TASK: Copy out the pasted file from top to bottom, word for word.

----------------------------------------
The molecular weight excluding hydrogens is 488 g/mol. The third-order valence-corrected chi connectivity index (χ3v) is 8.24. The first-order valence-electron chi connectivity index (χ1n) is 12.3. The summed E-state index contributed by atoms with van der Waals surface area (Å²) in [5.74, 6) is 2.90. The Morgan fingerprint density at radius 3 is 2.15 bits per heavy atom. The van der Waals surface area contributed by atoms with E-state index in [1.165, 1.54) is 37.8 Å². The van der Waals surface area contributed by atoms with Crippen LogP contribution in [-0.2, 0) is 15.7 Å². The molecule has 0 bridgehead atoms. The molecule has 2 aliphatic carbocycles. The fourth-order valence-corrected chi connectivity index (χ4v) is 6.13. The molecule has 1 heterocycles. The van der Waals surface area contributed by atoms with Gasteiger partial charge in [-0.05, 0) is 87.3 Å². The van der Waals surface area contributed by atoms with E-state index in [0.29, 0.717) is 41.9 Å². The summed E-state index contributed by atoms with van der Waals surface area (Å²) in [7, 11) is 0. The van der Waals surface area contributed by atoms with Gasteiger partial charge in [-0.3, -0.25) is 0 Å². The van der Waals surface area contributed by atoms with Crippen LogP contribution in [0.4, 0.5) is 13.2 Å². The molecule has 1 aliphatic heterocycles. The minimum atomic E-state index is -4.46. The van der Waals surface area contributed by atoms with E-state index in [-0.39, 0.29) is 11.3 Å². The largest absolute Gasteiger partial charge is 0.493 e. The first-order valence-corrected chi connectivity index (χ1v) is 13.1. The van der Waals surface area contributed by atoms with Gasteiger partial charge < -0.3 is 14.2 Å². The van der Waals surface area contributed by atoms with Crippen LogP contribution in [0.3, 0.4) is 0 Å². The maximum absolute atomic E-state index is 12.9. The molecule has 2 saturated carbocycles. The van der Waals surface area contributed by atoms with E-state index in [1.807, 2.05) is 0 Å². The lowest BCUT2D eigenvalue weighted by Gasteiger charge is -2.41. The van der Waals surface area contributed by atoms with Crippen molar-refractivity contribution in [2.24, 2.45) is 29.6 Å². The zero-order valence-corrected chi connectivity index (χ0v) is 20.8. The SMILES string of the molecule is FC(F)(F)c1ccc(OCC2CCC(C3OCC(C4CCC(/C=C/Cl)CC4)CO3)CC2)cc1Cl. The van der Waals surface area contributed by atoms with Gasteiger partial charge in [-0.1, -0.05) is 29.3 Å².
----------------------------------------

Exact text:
The molecular weight excluding hydrogens is 488 g/mol. The third-order valence-corrected chi connectivity index (χ3v) is 8.24. The first-order valence-electron chi connectivity index (χ1n) is 12.3. The summed E-state index contributed by atoms with van der Waals surface area (Å²) in [5.74, 6) is 2.90. The Morgan fingerprint density at radius 3 is 2.15 bits per heavy atom. The van der Waals surface area contributed by atoms with E-state index in [1.165, 1.54) is 37.8 Å². The van der Waals surface area contributed by atoms with Crippen LogP contribution in [-0.2, 0) is 15.7 Å². The molecule has 0 bridgehead atoms. The molecule has 2 aliphatic carbocycles. The fourth-order valence-corrected chi connectivity index (χ4v) is 6.13. The molecule has 1 heterocycles. The van der Waals surface area contributed by atoms with Gasteiger partial charge in [-0.05, 0) is 87.3 Å². The van der Waals surface area contributed by atoms with E-state index in [0.29, 0.717) is 41.9 Å². The summed E-state index contributed by atoms with van der Waals surface area (Å²) in [7, 11) is 0. The van der Waals surface area contributed by atoms with Gasteiger partial charge in [-0.3, -0.25) is 0 Å². The van der Waals surface area contributed by atoms with Crippen LogP contribution in [0.4, 0.5) is 13.2 Å². The molecule has 1 aliphatic heterocycles. The minimum atomic E-state index is -4.46. The van der Waals surface area contributed by atoms with E-state index in [-0.39, 0.29) is 11.3 Å². The largest absolute Gasteiger partial charge is 0.493 e. The first-order valence-corrected chi connectivity index (χ1v) is 13.1. The van der Waals surface area contributed by atoms with Gasteiger partial charge < -0.3 is 14.2 Å². The van der Waals surface area contributed by atoms with Crippen LogP contribution in [0.3, 0.4) is 0 Å². The maximum absolute atomic E-state index is 12.9. The molecule has 2 saturated carbocycles. The van der Waals surface area contributed by atoms with E-state index in [1.807, 2.05) is 0 Å². The lowest BCUT2D eigenvalue weighted by Gasteiger charge is -2.41. The van der Waals surface area contributed by atoms with Crippen molar-refractivity contribution in [2.24, 2.45) is 29.6 Å². The zero-order valence-corrected chi connectivity index (χ0v) is 20.8. The SMILES string of the molecule is FC(F)(F)c1ccc(OCC2CCC(C3OCC(C4CCC(/C=C/Cl)CC4)CO3)CC2)cc1Cl. The van der Waals surface area contributed by atoms with Gasteiger partial charge in [-0.1, -0.05) is 29.3 Å².